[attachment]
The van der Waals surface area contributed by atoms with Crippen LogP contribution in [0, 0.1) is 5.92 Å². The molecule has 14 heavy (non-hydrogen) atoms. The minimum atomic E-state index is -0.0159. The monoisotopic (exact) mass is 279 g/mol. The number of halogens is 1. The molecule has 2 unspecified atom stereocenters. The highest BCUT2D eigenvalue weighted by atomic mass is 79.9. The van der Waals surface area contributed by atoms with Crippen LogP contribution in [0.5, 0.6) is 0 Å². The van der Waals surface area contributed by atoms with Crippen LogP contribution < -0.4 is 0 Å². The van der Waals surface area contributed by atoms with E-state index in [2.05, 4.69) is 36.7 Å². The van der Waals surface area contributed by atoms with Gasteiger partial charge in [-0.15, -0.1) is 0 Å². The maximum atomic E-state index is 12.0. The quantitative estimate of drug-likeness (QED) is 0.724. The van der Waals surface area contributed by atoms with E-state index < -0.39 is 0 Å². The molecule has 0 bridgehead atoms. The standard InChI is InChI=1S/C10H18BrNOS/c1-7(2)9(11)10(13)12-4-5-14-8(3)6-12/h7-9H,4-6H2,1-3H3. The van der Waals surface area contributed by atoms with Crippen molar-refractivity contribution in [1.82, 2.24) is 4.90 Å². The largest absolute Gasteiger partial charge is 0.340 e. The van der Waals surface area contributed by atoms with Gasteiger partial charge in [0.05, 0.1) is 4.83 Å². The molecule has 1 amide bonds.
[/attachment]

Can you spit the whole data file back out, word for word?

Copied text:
The van der Waals surface area contributed by atoms with Crippen LogP contribution in [0, 0.1) is 5.92 Å². The molecule has 14 heavy (non-hydrogen) atoms. The minimum atomic E-state index is -0.0159. The monoisotopic (exact) mass is 279 g/mol. The number of halogens is 1. The molecule has 2 unspecified atom stereocenters. The highest BCUT2D eigenvalue weighted by atomic mass is 79.9. The van der Waals surface area contributed by atoms with Crippen LogP contribution in [0.5, 0.6) is 0 Å². The van der Waals surface area contributed by atoms with Crippen LogP contribution < -0.4 is 0 Å². The van der Waals surface area contributed by atoms with E-state index in [2.05, 4.69) is 36.7 Å². The van der Waals surface area contributed by atoms with Gasteiger partial charge in [-0.15, -0.1) is 0 Å². The maximum atomic E-state index is 12.0. The quantitative estimate of drug-likeness (QED) is 0.724. The van der Waals surface area contributed by atoms with E-state index < -0.39 is 0 Å². The molecule has 0 bridgehead atoms. The standard InChI is InChI=1S/C10H18BrNOS/c1-7(2)9(11)10(13)12-4-5-14-8(3)6-12/h7-9H,4-6H2,1-3H3. The van der Waals surface area contributed by atoms with Crippen molar-refractivity contribution in [1.82, 2.24) is 4.90 Å². The largest absolute Gasteiger partial charge is 0.340 e. The van der Waals surface area contributed by atoms with Gasteiger partial charge in [0.05, 0.1) is 4.83 Å². The molecule has 1 amide bonds.